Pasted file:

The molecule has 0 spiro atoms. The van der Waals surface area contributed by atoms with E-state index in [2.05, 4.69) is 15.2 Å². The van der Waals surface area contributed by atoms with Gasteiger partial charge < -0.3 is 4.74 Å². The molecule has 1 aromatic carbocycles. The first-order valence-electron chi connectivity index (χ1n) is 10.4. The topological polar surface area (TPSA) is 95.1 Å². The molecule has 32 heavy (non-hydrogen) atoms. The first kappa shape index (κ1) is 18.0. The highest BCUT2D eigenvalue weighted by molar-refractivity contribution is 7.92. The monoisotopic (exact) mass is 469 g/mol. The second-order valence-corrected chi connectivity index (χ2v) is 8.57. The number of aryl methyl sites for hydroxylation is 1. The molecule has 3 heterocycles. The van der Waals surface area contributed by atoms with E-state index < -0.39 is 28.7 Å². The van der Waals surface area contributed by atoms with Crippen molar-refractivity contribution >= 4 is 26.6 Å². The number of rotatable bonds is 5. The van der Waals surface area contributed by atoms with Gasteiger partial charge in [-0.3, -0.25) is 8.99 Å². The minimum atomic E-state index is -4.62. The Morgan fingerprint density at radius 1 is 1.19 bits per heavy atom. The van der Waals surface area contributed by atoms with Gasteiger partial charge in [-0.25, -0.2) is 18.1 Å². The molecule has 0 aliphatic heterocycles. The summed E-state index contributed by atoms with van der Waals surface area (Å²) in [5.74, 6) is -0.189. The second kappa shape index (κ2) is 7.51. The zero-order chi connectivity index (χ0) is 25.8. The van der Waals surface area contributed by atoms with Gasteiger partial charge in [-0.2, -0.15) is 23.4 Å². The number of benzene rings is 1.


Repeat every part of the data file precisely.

The molecule has 0 spiro atoms. The van der Waals surface area contributed by atoms with E-state index in [2.05, 4.69) is 15.2 Å². The van der Waals surface area contributed by atoms with Gasteiger partial charge < -0.3 is 4.74 Å². The molecule has 1 aromatic carbocycles. The first-order valence-electron chi connectivity index (χ1n) is 10.4. The topological polar surface area (TPSA) is 95.1 Å². The molecule has 32 heavy (non-hydrogen) atoms. The first kappa shape index (κ1) is 18.0. The highest BCUT2D eigenvalue weighted by molar-refractivity contribution is 7.92. The monoisotopic (exact) mass is 469 g/mol. The second-order valence-corrected chi connectivity index (χ2v) is 8.57. The number of aryl methyl sites for hydroxylation is 1. The molecule has 3 heterocycles. The van der Waals surface area contributed by atoms with E-state index < -0.39 is 28.7 Å². The van der Waals surface area contributed by atoms with Crippen molar-refractivity contribution >= 4 is 26.6 Å². The number of rotatable bonds is 5. The van der Waals surface area contributed by atoms with Gasteiger partial charge in [-0.3, -0.25) is 8.99 Å². The minimum atomic E-state index is -4.62. The Morgan fingerprint density at radius 1 is 1.19 bits per heavy atom. The van der Waals surface area contributed by atoms with Gasteiger partial charge in [-0.25, -0.2) is 18.1 Å². The molecule has 0 aliphatic heterocycles. The summed E-state index contributed by atoms with van der Waals surface area (Å²) in [5.74, 6) is -0.189. The second kappa shape index (κ2) is 7.51. The zero-order chi connectivity index (χ0) is 25.8. The van der Waals surface area contributed by atoms with Gasteiger partial charge in [-0.2, -0.15) is 23.4 Å². The number of benzene rings is 1.